Nickel Stripper Issues and Answers

A customer alerted us to an issue with their acid-based anodic nickel stripper. The issue had been ongoing for at least a couple of months and they had tried many different things to solve the issue.

One of the issues was the automatic backwash filtration system had been down for an extended period. It was thought that was the main culprit, based on the appearance of the strip solution showing a great deal of floating solids that would settle to the bottom when there was no circulation.

Filtration Fixed, but…

The filtration system was fixed, and the customer decided to dump and make up a new strip bath. For the first few days, the strip seemed to be back to normal. However, after about three days, the bath started to appear murky again and the stripping performance was well below expectations.

One benefit of an acid-based anodic stripper is the ability to strip the chrome and nickel but leave the substrate in its pre-plate polished condition. However, the customer was unable to strip many of their parts without negatively affecting the substrate. In fact, there was one part type (the customer’s largest volume) that would not strip at all.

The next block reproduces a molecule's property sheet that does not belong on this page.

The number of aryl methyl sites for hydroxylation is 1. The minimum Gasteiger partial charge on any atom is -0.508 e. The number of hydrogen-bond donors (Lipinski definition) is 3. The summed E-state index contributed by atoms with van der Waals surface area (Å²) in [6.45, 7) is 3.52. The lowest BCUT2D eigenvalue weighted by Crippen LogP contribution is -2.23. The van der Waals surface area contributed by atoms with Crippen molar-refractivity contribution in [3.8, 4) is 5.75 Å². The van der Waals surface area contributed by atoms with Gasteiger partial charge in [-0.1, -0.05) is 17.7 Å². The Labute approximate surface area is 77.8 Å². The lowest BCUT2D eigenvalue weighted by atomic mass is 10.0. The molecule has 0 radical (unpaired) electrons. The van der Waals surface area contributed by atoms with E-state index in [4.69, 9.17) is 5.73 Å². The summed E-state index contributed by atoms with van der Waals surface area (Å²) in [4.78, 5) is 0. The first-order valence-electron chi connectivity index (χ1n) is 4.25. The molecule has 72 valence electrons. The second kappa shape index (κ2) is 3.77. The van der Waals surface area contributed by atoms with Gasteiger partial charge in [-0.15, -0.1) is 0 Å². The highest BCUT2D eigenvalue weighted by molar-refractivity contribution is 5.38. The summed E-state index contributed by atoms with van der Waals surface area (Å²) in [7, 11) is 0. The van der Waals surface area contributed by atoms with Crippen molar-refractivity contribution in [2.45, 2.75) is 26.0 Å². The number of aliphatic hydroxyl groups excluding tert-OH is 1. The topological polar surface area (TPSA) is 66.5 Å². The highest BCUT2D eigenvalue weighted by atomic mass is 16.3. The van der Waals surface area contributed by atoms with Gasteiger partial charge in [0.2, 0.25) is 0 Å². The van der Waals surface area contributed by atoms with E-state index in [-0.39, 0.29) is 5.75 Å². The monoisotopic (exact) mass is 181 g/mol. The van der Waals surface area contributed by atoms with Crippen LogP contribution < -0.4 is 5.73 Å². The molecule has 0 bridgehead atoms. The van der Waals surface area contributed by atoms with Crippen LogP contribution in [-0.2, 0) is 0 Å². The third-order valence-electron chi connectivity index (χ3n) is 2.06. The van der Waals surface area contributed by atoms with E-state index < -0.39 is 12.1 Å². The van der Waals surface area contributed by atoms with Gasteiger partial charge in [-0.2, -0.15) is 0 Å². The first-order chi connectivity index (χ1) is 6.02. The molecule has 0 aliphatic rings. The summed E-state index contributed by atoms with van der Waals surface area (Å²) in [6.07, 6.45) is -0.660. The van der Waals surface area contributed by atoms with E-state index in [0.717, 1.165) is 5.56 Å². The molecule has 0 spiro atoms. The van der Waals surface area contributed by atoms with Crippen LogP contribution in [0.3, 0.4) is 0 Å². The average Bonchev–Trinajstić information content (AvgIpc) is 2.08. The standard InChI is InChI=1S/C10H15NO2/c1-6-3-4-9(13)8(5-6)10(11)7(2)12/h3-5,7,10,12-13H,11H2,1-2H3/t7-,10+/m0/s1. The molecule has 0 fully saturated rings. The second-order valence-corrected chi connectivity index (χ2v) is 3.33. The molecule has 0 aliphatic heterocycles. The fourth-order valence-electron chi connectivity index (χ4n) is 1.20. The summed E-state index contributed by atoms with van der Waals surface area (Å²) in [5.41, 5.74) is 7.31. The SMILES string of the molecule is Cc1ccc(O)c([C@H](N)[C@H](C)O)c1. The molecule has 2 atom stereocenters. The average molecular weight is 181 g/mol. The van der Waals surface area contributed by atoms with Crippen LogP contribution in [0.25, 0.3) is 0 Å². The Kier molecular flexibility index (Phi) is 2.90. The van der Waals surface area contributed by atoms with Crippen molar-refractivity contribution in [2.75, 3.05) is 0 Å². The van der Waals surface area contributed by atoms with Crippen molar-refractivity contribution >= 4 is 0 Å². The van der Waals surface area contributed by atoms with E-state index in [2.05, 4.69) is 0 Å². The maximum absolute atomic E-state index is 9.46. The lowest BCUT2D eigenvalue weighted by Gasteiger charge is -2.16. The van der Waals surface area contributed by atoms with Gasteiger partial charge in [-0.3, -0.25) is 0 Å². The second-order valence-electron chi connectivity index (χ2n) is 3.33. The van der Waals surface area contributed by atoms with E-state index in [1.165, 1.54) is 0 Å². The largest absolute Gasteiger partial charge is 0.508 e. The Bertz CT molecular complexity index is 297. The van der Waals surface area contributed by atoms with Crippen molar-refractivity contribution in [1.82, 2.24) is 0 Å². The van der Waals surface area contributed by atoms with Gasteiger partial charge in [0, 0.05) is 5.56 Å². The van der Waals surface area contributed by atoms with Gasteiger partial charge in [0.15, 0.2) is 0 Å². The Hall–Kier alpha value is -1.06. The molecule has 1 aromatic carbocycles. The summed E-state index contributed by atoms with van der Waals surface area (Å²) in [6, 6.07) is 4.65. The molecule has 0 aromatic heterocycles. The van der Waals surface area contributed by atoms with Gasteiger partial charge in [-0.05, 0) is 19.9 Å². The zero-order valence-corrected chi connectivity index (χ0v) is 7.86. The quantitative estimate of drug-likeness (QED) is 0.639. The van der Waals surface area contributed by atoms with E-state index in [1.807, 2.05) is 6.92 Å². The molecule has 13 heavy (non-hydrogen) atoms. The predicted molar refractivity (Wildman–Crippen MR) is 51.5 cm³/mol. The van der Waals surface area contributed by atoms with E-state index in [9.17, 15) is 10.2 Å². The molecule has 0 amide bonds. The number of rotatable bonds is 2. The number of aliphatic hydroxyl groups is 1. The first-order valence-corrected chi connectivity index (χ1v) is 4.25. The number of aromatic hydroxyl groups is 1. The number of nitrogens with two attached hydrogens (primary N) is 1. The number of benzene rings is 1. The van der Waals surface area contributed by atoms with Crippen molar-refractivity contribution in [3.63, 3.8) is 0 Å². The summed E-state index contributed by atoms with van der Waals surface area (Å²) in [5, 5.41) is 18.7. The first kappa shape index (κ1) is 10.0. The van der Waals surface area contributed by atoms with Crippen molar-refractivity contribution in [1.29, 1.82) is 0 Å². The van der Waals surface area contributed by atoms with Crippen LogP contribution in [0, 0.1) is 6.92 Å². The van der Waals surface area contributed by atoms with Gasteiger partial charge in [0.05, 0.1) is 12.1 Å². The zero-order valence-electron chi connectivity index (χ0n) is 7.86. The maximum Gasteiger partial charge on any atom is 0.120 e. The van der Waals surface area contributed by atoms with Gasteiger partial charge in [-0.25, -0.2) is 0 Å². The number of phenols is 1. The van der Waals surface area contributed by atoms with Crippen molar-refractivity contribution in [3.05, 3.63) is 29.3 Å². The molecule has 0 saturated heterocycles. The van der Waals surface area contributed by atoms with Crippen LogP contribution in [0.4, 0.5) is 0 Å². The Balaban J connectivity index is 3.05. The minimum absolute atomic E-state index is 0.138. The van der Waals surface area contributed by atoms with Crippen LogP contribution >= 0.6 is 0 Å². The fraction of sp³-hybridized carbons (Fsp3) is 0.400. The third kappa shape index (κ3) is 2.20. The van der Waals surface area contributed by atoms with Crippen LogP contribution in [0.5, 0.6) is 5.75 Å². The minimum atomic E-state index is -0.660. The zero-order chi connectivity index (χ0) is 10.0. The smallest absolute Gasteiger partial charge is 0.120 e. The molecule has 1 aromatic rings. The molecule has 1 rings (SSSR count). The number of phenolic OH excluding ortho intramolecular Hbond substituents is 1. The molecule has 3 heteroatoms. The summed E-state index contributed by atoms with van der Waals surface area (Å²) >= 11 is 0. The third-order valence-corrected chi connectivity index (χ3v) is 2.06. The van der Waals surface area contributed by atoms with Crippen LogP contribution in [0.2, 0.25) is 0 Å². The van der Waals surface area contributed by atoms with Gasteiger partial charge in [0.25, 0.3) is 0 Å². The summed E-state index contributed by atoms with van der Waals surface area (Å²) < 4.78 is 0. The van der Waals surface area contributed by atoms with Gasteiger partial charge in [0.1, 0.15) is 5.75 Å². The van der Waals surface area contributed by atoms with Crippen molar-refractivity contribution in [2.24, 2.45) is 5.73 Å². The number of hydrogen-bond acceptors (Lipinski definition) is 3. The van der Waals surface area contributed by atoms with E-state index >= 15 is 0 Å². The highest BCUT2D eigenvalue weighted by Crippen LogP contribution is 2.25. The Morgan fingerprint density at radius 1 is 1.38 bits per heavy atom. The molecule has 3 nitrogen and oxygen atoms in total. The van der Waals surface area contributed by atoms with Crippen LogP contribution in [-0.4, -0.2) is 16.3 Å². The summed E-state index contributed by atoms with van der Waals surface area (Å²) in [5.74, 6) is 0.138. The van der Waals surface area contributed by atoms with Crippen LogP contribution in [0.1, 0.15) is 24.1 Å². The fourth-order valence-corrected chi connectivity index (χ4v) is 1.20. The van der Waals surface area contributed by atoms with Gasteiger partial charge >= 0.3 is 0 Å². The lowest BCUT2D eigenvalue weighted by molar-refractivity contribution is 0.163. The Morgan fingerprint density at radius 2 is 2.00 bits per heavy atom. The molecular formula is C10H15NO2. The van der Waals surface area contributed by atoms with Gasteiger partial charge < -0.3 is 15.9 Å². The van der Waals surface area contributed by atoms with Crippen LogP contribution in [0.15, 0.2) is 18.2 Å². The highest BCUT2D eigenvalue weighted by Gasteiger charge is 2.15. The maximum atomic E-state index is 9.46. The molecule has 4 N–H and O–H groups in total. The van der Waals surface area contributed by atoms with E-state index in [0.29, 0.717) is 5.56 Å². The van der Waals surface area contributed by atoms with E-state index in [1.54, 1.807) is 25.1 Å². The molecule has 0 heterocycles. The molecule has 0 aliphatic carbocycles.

Customer Collaboration

The Asterion technical team made constant visits to the customer’s plant, each time taking a comprehensive series of samples that were promptly shipped and analyzed at our advanced laboratory. However, beyond sample analysis to identify the problem, we relied on our most important resource: the customer.

The customer’s line operator has almost twenty years of experience on this line and provided valuable insight. As a result of listening to the experienced operator, we learned the viscosity of the bath was lower than what the operator was accustomed to, and further research revealed the operating concentration for the components had been changed to lower values a few years back.

Asterion Answers

Using this information led Asterion to adjust the chemistry back to previous operating values, and as a result, the strip bath eventually returned to successfully stripping the nickel-chrome plated parts and leaving the substrate in a condition with which the customer was pleased.